"cornish" Discussed on Who? Weekly

"Getting dressed can be a drag when you've got a closetful clothes you wish you had an bought or i'm only worn once unlimited is rent the runways new subscription of fashion that gives you the keys to rotating dream closet for work weekends and everything in between enjoy the thrill of new clothes that the commitment closet space or buyer's remorse i've been using around the runway limited for a few months now and it's been super fun get a trail new fashion trends like me honor mashan when it doesn't work they literally just advise me what to wear nothing is more exciting than the opportunities you less laundry and spend less money online shopping round the runways bags and jewels and close make things like weddings one hundred percent less stressful when you know you don't have to find anything brand new it's a truly them experience like having your own personal shopper or someone to drop off your dry cleaning visit rent the runwaycomunlimited or download the iphone app and enter the code who at checkout to get 25 percent off for your first month that's rent one waycom slash on limited or download the iphone app and use our code hill paired her weekly wonka with mercosur crime caller from richmond virginia editor mosop uh three billboards that part of i think missouri uh whatever i don't remember it was you know you can take it or revert is fine and there was one cares as it stood out to me it was woody harrelson wife played by abbe cornish and to say that she had undistinguishable accent is like overstating how bad her accent once in the movie but i do hold her as she actually is australian can was like she is australian but also bad at her own access i'm not exactly sure how to deal with that but anyway i look it up very briefly in apparently she has a uh wrap cool uh under the name gus um which.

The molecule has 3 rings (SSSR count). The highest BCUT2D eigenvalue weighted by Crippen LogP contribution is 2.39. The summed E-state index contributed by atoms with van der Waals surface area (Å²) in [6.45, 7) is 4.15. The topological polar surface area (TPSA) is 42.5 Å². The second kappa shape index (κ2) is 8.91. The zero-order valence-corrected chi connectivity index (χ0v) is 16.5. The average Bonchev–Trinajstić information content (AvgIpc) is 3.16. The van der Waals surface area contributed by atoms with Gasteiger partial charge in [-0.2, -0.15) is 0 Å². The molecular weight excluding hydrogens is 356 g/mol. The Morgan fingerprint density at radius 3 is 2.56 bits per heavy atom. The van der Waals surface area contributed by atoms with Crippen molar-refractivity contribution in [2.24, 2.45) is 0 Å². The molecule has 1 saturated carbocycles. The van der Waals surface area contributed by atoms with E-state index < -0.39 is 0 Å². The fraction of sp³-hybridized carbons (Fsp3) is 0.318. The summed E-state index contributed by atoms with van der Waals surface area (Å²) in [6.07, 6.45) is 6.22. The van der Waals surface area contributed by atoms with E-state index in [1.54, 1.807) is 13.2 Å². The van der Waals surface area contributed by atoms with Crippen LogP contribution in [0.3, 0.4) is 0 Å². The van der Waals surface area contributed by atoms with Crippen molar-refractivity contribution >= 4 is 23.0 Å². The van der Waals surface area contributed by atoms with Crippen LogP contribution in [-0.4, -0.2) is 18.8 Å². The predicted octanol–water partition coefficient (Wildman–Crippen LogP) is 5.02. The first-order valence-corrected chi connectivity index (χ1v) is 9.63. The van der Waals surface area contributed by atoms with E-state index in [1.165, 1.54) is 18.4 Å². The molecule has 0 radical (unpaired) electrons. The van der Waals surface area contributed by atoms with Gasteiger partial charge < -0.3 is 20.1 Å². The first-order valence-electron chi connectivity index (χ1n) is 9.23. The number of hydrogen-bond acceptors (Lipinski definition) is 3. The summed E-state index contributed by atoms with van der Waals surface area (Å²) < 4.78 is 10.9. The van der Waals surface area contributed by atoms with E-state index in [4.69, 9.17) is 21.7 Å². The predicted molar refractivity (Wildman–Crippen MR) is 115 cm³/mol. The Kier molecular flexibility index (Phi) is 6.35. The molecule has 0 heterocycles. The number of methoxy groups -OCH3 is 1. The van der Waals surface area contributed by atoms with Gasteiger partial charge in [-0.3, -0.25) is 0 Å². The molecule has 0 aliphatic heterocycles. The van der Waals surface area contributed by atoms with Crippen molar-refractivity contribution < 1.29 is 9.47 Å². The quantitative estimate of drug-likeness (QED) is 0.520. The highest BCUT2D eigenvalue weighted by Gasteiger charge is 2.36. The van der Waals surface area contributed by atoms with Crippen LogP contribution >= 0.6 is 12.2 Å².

online shopping iphone app abbe cornish gus um richmond virginia editor missouri woody harrelson one hundred percent 25 percent
"cornish" Discussed on Pop Culture Happy Hour

Pop Culture Happy Hour

01:53 min | 3 years ago

"cornish" Discussed on Pop Culture Happy Hour

"Support for this podcast in the following message comes from the ups store who knows small business owners don't get to take days off so of you need help with shipping this upcoming holiday they'll be open the ups store franchise locations are independently owned and operated services prices in hours may vary see sensors for details hi this is guy rise and i mini thomas and together we bring you wow in the world npr's podcast or curious kids grow now and we're back with all new episodes new scientific adventures boats and after this world find wow in the world on npr one apple podcast or wherever you get your podcasts hey stephen for low linda stephen what is the best piece of pop culture advice you ever got you are fishing i can tell it is definitely a piece of advice you gave me i'm going to say off the top of my head any time you have advised me to watch a show run by michael sure that is good advice that is good advice but you have to get by on just my advice and your we figured that everyone out there should have access to good pop culture advice and we remembered that when we were on tour in 2016 out in seattle we sat down to give some pop culture advice and with us not only was our buddy my mouth and but also our friend audie cornish so right after this it's pop culture advice with pop culture happy are support for npr and the following message comes from little passports every month kids can explore a new country when packages arrive in the mail filled with activities souvenirs maps speakers and poor or try science expeditions which delivers exciting handson experiments and stem activities every month little passwords has subscriptions and gives were kids of all agents find special offer is for our listeners a little passports dot com slash pop culture.

npr michael seattle audie cornish apple
"cornish" Discussed on Another Round

Another Round

01:54 min | 3 years ago

"cornish" Discussed on Another Round